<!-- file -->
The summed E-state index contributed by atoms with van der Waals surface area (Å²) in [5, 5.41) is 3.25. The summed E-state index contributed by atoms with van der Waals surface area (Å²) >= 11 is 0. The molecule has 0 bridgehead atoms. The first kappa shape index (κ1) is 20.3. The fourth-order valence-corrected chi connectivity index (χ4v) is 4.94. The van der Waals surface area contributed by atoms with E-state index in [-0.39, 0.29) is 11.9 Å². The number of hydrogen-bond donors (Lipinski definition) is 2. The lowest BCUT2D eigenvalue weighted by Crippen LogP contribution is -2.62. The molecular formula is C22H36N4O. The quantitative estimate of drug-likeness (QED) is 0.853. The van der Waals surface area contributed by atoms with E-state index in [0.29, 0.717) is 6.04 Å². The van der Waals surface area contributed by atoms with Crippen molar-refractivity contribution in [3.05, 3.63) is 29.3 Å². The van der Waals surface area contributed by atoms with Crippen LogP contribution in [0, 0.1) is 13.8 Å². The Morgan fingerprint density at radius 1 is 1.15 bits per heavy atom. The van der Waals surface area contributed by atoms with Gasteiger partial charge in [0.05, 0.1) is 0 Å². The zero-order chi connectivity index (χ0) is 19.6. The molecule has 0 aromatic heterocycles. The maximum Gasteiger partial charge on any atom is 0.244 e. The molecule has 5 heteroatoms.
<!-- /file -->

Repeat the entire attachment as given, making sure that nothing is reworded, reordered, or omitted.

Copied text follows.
The summed E-state index contributed by atoms with van der Waals surface area (Å²) in [5, 5.41) is 3.25. The summed E-state index contributed by atoms with van der Waals surface area (Å²) >= 11 is 0. The molecule has 0 bridgehead atoms. The first kappa shape index (κ1) is 20.3. The fourth-order valence-corrected chi connectivity index (χ4v) is 4.94. The van der Waals surface area contributed by atoms with E-state index in [-0.39, 0.29) is 11.9 Å². The number of hydrogen-bond donors (Lipinski definition) is 2. The lowest BCUT2D eigenvalue weighted by Crippen LogP contribution is -2.62. The molecular formula is C22H36N4O. The quantitative estimate of drug-likeness (QED) is 0.853. The van der Waals surface area contributed by atoms with E-state index in [0.29, 0.717) is 6.04 Å². The van der Waals surface area contributed by atoms with Crippen molar-refractivity contribution in [3.05, 3.63) is 29.3 Å². The van der Waals surface area contributed by atoms with Crippen LogP contribution in [0, 0.1) is 13.8 Å². The Morgan fingerprint density at radius 1 is 1.15 bits per heavy atom. The van der Waals surface area contributed by atoms with Gasteiger partial charge in [0.05, 0.1) is 0 Å². The zero-order chi connectivity index (χ0) is 19.6. The molecule has 0 aromatic heterocycles. The maximum Gasteiger partial charge on any atom is 0.244 e. The molecule has 5 heteroatoms.